by Angelica R. Jackson
Our critique group has been meeting for over a year now, and we've each had to deal with the realization that we entered the group with the idea that our manuscripts were Here (shows fingers about 2 inches apart) when they were actually There (holds arms out as wide as possible. Or points to a spot across the room. Or unfolds a map and draws a dot miles from the current position.)
In the dark ages before the group, we had each worked on our books for years (some of us nearly a decade) and were convinced that our stories were this close to being finished/publishable. That they were as good as we could make them.
Once we formed our group, we arrived flush with excitement, expecting to hear, "This is perfect! I'll bet this will be snapped up by a publisher or agent!" But instead, we heard, "The character's motivations are just not believable" or "We never really know how the character feels about all the things happening around her" (both examples applied to mine).
In other words, the writing "just wasn't there yet." And for each of us, you could see it in our faces--the crushing realization that there was still a lot of work to be done. We thought we were Here, when we were actually nowhere near There.
We went home and processed all the suggestions (and some of us fessed up about having a good cry about the whole thing) and the scale of the changes was nearly overwhelming. But once you've grieved for your idea of perfection, you're faced with a decision--will you quit now, or keep at it, and keep growing and learning?
For me, I needed to set the project aside for awhile to come back to it with fresh eyes, but giving up on the potential of my story just didn't sit right. I believed the idea was sound, that it was the execution that needed work. So I worked some more, and lo and behold I'd learned a few things in the meantime and the manuscript got better (and still is getting better). But once I'm past a roadblock it's exhilarating, and I see the road open up in front of me.
But you want to know a secret? No matter where you are in your writing career, you go back to the starting line for each and every project. You may have learned a few shortcuts that get you on the expressway, but at some point you're going to realize your writing is not there yet. Whether a beta reader calls you on your unresolved issues, or you've signed with an agent and she has a list of rewrites. Or an editor needs you to cut 5,000 words.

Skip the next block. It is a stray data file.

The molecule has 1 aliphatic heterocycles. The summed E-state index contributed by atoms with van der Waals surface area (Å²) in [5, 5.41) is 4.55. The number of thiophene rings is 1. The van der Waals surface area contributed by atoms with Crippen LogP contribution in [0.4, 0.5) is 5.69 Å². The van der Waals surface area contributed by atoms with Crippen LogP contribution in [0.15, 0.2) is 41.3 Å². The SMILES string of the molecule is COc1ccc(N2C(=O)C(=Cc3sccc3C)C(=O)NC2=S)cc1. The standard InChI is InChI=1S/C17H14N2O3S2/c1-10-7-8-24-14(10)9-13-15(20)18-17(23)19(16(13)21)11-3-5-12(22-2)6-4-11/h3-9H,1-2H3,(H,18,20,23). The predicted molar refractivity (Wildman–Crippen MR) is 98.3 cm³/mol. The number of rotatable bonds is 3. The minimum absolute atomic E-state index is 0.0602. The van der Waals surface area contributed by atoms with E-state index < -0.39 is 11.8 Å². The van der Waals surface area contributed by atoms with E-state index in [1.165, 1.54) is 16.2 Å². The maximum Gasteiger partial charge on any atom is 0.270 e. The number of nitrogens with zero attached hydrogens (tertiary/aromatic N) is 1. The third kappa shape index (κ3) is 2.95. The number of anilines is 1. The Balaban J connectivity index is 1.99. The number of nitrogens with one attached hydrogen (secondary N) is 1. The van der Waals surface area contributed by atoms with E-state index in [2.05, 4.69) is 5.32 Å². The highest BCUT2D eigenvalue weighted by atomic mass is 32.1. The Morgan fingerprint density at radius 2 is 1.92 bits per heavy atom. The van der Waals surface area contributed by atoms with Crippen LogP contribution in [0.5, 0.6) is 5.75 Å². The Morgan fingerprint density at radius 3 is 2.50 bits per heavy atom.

It's going to come up again. So just learn to appreciate it as part of the journey. That's not to say you won't occasionally hear, "Are we there yet?" from the back seat—so make it a motivator.
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Angelica R. Jackson took 3rd place in WOW! Women on Writings Spring 2010 Flash Fiction Contest with her story, Ebb Tide. Current projects include a young adult novel, poetry, children's picture books, and more short fiction. Keep up with her latest writing news at her blog, http://angelicarjackson.blogspot.com/ and her art at http://www.angelicarjackson.com/ . In her spare time (ha!), she has started a blog for Fat Kitty City, a sanctuary where she volunteers, at http://fatkittycitynittygritty.blogspot.com/ .
Would you like to participate in Friday "Speak Out!"? Email your short posts (under 500 words) about women and writing to: marcia[at]wow-womenonwriting[dot]com for consideration. We look forward to hearing from you!
Thanks for the post. I agree about critique groups being helpful. Over the years, the groups I've belong to have helped me immensely. More importantly, I've made some life-long friends.ReplyDelete
Thanks, Angelica! I'm part of an online critique group and members' feedback continues to help me sharpen my skills and prepare my writing for submission. As you've said, getting there might be painful, but would you rather stay where you are, refusing to grow?ReplyDelete
Thanks, Donna and Jill ("Stephanie" appears to be a spam post), for the encouraging comments. We're going through a restructuring in our critique group right now, but for a really good reason--one of the members signed with an agent!ReplyDelete
And despite her list of revisions, it's worth sticking it out.
Great post Angelica. I've gotten to the point where I have no idea how close my manuscripts are to being publishable. However, like many of us, I just keep plugging along!ReplyDelete